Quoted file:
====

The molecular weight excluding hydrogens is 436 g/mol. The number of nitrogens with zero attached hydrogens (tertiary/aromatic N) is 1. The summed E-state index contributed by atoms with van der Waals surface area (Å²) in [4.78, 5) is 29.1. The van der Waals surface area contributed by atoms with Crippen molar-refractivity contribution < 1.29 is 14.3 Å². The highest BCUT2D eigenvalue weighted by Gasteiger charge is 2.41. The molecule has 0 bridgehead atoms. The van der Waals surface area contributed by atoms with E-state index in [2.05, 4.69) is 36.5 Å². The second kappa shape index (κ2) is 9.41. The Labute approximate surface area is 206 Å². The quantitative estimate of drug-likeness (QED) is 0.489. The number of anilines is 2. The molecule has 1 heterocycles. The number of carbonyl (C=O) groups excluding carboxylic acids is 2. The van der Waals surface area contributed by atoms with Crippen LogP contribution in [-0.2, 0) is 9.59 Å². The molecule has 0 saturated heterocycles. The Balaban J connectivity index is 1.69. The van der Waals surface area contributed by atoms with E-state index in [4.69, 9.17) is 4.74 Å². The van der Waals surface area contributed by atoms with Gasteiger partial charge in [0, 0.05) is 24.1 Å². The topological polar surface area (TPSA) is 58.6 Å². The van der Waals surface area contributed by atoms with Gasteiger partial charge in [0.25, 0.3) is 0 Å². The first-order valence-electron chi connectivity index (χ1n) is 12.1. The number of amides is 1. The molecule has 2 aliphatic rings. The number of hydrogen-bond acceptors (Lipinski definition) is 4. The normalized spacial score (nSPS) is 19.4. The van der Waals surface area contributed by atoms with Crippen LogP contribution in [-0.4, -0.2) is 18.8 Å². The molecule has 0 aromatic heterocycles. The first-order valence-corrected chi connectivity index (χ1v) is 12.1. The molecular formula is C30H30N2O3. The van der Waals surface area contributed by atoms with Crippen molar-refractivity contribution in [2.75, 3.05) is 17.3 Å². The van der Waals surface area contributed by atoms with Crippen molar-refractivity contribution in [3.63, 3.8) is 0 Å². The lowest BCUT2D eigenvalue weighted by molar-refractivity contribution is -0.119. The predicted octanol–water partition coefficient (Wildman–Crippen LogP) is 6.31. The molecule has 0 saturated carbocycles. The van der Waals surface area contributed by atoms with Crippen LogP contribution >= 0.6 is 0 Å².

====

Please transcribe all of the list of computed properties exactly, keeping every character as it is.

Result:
The molecular weight excluding hydrogens is 436 g/mol. The number of nitrogens with zero attached hydrogens (tertiary/aromatic N) is 1. The summed E-state index contributed by atoms with van der Waals surface area (Å²) in [4.78, 5) is 29.1. The van der Waals surface area contributed by atoms with Crippen molar-refractivity contribution < 1.29 is 14.3 Å². The highest BCUT2D eigenvalue weighted by Gasteiger charge is 2.41. The molecule has 0 bridgehead atoms. The van der Waals surface area contributed by atoms with E-state index in [2.05, 4.69) is 36.5 Å². The second kappa shape index (κ2) is 9.41. The Labute approximate surface area is 206 Å². The quantitative estimate of drug-likeness (QED) is 0.489. The number of anilines is 2. The molecule has 1 heterocycles. The number of carbonyl (C=O) groups excluding carboxylic acids is 2. The van der Waals surface area contributed by atoms with Crippen LogP contribution in [-0.2, 0) is 9.59 Å². The molecule has 0 saturated heterocycles. The Balaban J connectivity index is 1.69. The van der Waals surface area contributed by atoms with E-state index in [4.69, 9.17) is 4.74 Å². The van der Waals surface area contributed by atoms with Gasteiger partial charge in [0, 0.05) is 24.1 Å². The topological polar surface area (TPSA) is 58.6 Å². The van der Waals surface area contributed by atoms with Gasteiger partial charge in [0.25, 0.3) is 0 Å². The first-order valence-electron chi connectivity index (χ1n) is 12.1. The number of amides is 1. The molecule has 2 aliphatic rings. The number of hydrogen-bond acceptors (Lipinski definition) is 4. The normalized spacial score (nSPS) is 19.4. The van der Waals surface area contributed by atoms with Crippen LogP contribution in [-0.4, -0.2) is 18.8 Å². The molecule has 0 aromatic heterocycles. The first-order valence-corrected chi connectivity index (χ1v) is 12.1. The molecular formula is C30H30N2O3. The van der Waals surface area contributed by atoms with Crippen molar-refractivity contribution in [2.75, 3.05) is 17.3 Å². The van der Waals surface area contributed by atoms with Crippen molar-refractivity contribution in [3.63, 3.8) is 0 Å². The lowest BCUT2D eigenvalue weighted by molar-refractivity contribution is -0.119. The predicted octanol–water partition coefficient (Wildman–Crippen LogP) is 6.31. The molecule has 0 saturated carbocycles. The van der Waals surface area contributed by atoms with Crippen LogP contribution >= 0.6 is 0 Å².